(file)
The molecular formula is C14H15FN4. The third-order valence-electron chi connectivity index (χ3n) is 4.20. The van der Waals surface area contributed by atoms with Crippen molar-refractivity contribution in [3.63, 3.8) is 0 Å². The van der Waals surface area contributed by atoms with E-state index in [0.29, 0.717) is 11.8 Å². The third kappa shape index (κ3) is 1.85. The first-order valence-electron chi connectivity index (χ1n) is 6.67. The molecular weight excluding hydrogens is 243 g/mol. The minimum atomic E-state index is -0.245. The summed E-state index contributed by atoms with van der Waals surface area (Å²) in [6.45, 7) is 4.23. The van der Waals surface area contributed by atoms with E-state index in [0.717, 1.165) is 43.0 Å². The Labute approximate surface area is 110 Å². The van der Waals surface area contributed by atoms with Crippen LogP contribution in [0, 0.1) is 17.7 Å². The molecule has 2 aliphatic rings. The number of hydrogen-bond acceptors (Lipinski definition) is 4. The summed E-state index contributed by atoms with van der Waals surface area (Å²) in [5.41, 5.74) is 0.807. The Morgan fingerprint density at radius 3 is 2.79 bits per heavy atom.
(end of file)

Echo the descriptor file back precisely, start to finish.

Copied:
The molecular formula is C14H15FN4. The third-order valence-electron chi connectivity index (χ3n) is 4.20. The van der Waals surface area contributed by atoms with Crippen molar-refractivity contribution in [3.63, 3.8) is 0 Å². The van der Waals surface area contributed by atoms with E-state index in [0.29, 0.717) is 11.8 Å². The third kappa shape index (κ3) is 1.85. The first-order valence-electron chi connectivity index (χ1n) is 6.67. The molecular weight excluding hydrogens is 243 g/mol. The minimum atomic E-state index is -0.245. The summed E-state index contributed by atoms with van der Waals surface area (Å²) in [6.45, 7) is 4.23. The van der Waals surface area contributed by atoms with E-state index in [0.717, 1.165) is 43.0 Å². The Labute approximate surface area is 110 Å². The van der Waals surface area contributed by atoms with Crippen LogP contribution in [0, 0.1) is 17.7 Å². The molecule has 2 aliphatic rings. The number of hydrogen-bond acceptors (Lipinski definition) is 4. The summed E-state index contributed by atoms with van der Waals surface area (Å²) in [5.41, 5.74) is 0.807. The Morgan fingerprint density at radius 3 is 2.79 bits per heavy atom.